Google’s second largest revenue source turned 8 yesterday and despite its $2.5 billion contribution to the company coffers last year, it still causes pushback from the online world for click fraud, its financing of the spamming of the web, and its total lack of transparency.
I remember well that June eight years ago, when this new method of monetizing your published content hit the web. The main sources of income for sites prior were display ads and affilliate marketing, for those not selling products or services directly. The forums were abuzz and all sorts of news and commentary were being written, many with the new code proudly included.
It was the start of the content gold rush and the beginning of the flooding of web with lots of boringly similar MFAs (Made For AdSense sites). Basically, Google created the mechanism that clogs its own data centers and overwhelms its own spam battlers. Content generators and keyword click number and price counters were created, blog software was a hot item and niched sites were springing up everywhere.
The problem of this balance between organic search, advertising revenue and large content providers has been there from the start. As one of the Search Engine Watch forum members noted in 2004:
“Google has to keep this of value or ‘not worth the risk of losing’ for publishers or their fraud rates will go up and AdWords clients will either opt out of the network or lower their bids to compensate. A fine line exists between maximized distribution and greed. Greed kills anything it’s connected with and AdSense is no different.
If G turns this program into so much mush, it’s the perfect opportunity for Yahoo to jump on the bandwagon and announce that they have something different, offer higher returns, and yank G’s ol’ carpet out from underneath them.”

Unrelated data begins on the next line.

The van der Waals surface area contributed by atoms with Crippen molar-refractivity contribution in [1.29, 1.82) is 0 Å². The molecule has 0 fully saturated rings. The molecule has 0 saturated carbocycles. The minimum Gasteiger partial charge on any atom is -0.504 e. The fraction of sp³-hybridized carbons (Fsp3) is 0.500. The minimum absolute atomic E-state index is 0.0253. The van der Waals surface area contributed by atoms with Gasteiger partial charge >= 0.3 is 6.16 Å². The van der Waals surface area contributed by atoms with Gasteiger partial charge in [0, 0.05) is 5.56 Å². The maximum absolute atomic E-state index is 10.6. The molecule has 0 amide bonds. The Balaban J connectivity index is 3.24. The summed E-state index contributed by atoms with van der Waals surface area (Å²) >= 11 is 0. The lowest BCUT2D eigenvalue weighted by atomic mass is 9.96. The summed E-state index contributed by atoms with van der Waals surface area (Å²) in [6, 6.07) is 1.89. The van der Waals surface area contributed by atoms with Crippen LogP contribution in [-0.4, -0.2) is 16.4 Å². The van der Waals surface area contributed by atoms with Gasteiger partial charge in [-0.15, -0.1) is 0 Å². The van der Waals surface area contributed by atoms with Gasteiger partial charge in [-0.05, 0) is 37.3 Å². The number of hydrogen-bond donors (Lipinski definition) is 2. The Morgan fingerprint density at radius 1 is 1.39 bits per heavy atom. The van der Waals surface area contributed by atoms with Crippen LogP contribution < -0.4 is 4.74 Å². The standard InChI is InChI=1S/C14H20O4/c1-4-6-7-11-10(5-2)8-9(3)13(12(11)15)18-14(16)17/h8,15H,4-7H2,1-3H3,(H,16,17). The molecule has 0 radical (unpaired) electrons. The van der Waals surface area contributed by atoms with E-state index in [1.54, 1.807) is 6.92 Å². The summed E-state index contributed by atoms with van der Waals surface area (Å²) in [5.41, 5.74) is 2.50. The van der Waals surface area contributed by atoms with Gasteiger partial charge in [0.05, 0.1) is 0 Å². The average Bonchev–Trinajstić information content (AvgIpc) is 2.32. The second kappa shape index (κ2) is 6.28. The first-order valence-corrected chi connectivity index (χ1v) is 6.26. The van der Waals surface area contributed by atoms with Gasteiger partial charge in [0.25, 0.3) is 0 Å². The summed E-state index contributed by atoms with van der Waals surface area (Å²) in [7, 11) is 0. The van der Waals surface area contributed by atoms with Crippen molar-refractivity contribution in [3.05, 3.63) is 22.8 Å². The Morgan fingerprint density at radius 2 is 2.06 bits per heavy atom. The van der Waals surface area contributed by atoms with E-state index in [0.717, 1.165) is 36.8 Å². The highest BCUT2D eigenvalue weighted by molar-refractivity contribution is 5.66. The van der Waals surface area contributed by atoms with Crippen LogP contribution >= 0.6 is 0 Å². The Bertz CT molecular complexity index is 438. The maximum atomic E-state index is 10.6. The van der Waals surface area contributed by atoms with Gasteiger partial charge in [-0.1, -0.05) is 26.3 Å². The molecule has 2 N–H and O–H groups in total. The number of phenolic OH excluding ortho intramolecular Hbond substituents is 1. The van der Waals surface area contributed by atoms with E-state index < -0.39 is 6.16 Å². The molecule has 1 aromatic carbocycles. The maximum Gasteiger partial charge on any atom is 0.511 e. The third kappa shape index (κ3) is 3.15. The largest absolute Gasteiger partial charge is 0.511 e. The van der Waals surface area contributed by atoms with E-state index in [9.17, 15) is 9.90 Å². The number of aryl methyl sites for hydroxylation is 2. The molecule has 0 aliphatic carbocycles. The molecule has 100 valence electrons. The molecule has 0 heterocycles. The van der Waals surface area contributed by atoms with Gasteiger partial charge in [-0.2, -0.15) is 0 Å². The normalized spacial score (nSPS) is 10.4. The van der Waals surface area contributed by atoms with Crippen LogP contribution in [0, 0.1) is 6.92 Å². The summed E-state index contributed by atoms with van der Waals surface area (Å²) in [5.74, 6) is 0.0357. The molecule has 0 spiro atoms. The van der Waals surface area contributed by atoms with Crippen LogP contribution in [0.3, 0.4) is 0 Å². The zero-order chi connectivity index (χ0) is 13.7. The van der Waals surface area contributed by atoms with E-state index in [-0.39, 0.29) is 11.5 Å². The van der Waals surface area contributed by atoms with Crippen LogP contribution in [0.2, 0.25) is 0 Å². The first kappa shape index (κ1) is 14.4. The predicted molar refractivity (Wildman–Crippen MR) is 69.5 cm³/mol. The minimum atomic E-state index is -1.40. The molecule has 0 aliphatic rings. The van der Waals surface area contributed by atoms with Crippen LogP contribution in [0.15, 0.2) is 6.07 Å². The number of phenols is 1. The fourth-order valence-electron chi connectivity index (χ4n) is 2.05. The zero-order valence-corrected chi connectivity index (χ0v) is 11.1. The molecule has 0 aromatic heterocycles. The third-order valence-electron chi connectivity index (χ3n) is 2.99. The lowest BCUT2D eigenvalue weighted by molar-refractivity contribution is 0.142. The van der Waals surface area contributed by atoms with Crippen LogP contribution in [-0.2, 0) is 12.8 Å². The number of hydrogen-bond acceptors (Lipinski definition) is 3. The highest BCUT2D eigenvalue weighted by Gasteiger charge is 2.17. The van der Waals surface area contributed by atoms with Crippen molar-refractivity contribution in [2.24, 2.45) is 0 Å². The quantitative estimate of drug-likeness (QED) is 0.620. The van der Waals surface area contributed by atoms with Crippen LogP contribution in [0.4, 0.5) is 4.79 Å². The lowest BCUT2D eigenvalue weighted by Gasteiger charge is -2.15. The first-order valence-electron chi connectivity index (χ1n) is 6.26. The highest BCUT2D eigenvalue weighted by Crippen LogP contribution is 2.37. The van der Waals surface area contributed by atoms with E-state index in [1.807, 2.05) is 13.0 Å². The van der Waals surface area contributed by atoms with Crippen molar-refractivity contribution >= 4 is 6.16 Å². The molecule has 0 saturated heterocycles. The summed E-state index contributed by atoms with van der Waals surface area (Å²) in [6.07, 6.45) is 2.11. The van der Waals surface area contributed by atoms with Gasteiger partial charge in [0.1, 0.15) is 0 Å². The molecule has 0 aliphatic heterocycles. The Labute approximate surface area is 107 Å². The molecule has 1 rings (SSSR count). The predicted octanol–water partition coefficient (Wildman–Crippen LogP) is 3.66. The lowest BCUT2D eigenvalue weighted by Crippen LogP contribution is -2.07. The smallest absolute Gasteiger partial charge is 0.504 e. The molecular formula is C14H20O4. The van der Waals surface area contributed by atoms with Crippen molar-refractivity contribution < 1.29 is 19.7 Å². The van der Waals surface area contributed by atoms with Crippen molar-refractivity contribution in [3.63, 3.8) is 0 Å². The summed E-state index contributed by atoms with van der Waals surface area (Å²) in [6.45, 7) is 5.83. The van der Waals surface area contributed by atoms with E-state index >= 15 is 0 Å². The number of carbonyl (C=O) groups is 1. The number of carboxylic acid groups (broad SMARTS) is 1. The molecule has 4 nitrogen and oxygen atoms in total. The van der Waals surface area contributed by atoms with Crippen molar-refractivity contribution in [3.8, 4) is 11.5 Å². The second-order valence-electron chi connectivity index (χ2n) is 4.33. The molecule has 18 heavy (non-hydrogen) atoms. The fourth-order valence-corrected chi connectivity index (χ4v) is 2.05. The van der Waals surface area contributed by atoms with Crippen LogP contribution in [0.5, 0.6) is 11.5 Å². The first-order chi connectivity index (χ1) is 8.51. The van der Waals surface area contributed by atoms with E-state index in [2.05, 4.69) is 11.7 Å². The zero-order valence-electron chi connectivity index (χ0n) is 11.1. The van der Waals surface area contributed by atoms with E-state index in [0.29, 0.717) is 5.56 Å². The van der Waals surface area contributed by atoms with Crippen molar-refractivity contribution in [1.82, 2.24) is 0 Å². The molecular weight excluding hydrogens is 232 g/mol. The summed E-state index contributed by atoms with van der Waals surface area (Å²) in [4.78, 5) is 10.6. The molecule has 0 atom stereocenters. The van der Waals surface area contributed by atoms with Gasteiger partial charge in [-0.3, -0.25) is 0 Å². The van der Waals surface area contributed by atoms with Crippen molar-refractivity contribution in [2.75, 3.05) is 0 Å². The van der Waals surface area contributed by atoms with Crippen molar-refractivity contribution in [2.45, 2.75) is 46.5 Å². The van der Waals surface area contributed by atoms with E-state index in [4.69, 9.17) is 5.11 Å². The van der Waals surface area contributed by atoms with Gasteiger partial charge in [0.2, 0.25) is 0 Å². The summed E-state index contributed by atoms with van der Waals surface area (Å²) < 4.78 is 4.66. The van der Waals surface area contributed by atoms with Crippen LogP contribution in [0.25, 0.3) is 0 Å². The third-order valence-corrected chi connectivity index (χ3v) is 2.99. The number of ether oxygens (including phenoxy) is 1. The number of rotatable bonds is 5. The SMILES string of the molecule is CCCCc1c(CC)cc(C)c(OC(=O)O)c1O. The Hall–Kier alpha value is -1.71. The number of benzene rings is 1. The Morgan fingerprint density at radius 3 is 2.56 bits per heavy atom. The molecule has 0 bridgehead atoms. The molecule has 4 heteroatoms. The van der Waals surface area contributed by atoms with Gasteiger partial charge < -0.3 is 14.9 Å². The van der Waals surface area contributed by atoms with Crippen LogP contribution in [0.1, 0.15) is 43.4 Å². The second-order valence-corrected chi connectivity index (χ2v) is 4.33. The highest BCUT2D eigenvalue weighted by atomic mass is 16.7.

Well Yahoo lost the plot, but “so much mush” would describe most sites now carrying AdSense code.
The Panda purges over the last couple of months may have cleaned some of these sites out of the search results – or buried them deep enough that they no longer make money from AdSense, and no doubt Google hopes are not worth continuing paying for hosting.
Applied Semantics, formerly Oingo Inc., was purchased by Google in 2003 and this technology was used to create AdSense, along with work from the AdWords engineers.
There have been attempts to test CPA (cost per acquisition) and this affiliate type of marketing is now being done separately under the Google Affiliate Network. While this may be a purer methodology, the AdSense program is too well established and now represents more than 30 percent of Google’s total revenue.
AdSense is an 8-year-old and even in this era of online companies being worth billions after a few years, the program is hugely successful and isn’t going anywhere.
“For the last eight years, we’ve relied on your product feedback to help us improve, your success stories to inspire us, and your content to enhance the ecosystem of the world wide web. We look forward to growing older and wiser with all of you for many more years to come!” the AdSense blog noted.